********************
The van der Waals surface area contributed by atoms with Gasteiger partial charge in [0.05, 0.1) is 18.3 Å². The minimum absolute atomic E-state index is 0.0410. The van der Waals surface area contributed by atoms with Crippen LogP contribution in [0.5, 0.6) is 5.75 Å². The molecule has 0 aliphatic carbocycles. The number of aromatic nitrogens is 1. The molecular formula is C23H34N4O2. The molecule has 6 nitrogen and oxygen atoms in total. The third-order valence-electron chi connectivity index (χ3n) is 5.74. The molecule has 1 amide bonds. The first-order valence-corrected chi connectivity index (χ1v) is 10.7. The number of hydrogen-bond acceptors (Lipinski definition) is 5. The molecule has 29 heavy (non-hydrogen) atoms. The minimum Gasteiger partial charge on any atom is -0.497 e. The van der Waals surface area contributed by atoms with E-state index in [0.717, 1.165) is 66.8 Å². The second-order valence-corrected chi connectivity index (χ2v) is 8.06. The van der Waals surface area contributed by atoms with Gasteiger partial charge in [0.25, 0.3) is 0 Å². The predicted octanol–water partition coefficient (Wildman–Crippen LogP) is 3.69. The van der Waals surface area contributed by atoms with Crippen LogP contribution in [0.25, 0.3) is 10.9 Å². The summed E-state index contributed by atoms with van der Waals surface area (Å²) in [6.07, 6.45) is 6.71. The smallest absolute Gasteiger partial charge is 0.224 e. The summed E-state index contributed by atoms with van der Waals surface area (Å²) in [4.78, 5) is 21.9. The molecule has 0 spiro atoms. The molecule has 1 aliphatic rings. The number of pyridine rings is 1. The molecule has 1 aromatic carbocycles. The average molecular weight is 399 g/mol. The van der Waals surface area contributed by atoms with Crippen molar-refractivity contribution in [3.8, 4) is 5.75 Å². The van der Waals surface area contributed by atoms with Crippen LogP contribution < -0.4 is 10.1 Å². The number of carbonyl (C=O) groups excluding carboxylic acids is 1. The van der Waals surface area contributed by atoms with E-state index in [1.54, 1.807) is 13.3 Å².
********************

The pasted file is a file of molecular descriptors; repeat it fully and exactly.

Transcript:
The van der Waals surface area contributed by atoms with Gasteiger partial charge in [0.05, 0.1) is 18.3 Å². The minimum absolute atomic E-state index is 0.0410. The van der Waals surface area contributed by atoms with Crippen LogP contribution in [0.5, 0.6) is 5.75 Å². The molecule has 0 aliphatic carbocycles. The number of aromatic nitrogens is 1. The molecular formula is C23H34N4O2. The molecule has 6 nitrogen and oxygen atoms in total. The third-order valence-electron chi connectivity index (χ3n) is 5.74. The molecule has 1 amide bonds. The first-order valence-corrected chi connectivity index (χ1v) is 10.7. The number of hydrogen-bond acceptors (Lipinski definition) is 5. The molecule has 29 heavy (non-hydrogen) atoms. The minimum Gasteiger partial charge on any atom is -0.497 e. The van der Waals surface area contributed by atoms with E-state index in [0.717, 1.165) is 66.8 Å². The second-order valence-corrected chi connectivity index (χ2v) is 8.06. The van der Waals surface area contributed by atoms with Gasteiger partial charge in [0.25, 0.3) is 0 Å². The predicted octanol–water partition coefficient (Wildman–Crippen LogP) is 3.69. The van der Waals surface area contributed by atoms with Crippen LogP contribution in [0.25, 0.3) is 10.9 Å². The summed E-state index contributed by atoms with van der Waals surface area (Å²) in [6.07, 6.45) is 6.71. The smallest absolute Gasteiger partial charge is 0.224 e. The summed E-state index contributed by atoms with van der Waals surface area (Å²) in [4.78, 5) is 21.9. The molecule has 0 spiro atoms. The molecule has 1 aliphatic rings. The number of pyridine rings is 1. The molecule has 1 aromatic carbocycles. The average molecular weight is 399 g/mol. The van der Waals surface area contributed by atoms with Crippen molar-refractivity contribution in [3.8, 4) is 5.75 Å². The van der Waals surface area contributed by atoms with Crippen LogP contribution < -0.4 is 10.1 Å². The number of carbonyl (C=O) groups excluding carboxylic acids is 1. The van der Waals surface area contributed by atoms with E-state index in [1.54, 1.807) is 13.3 Å².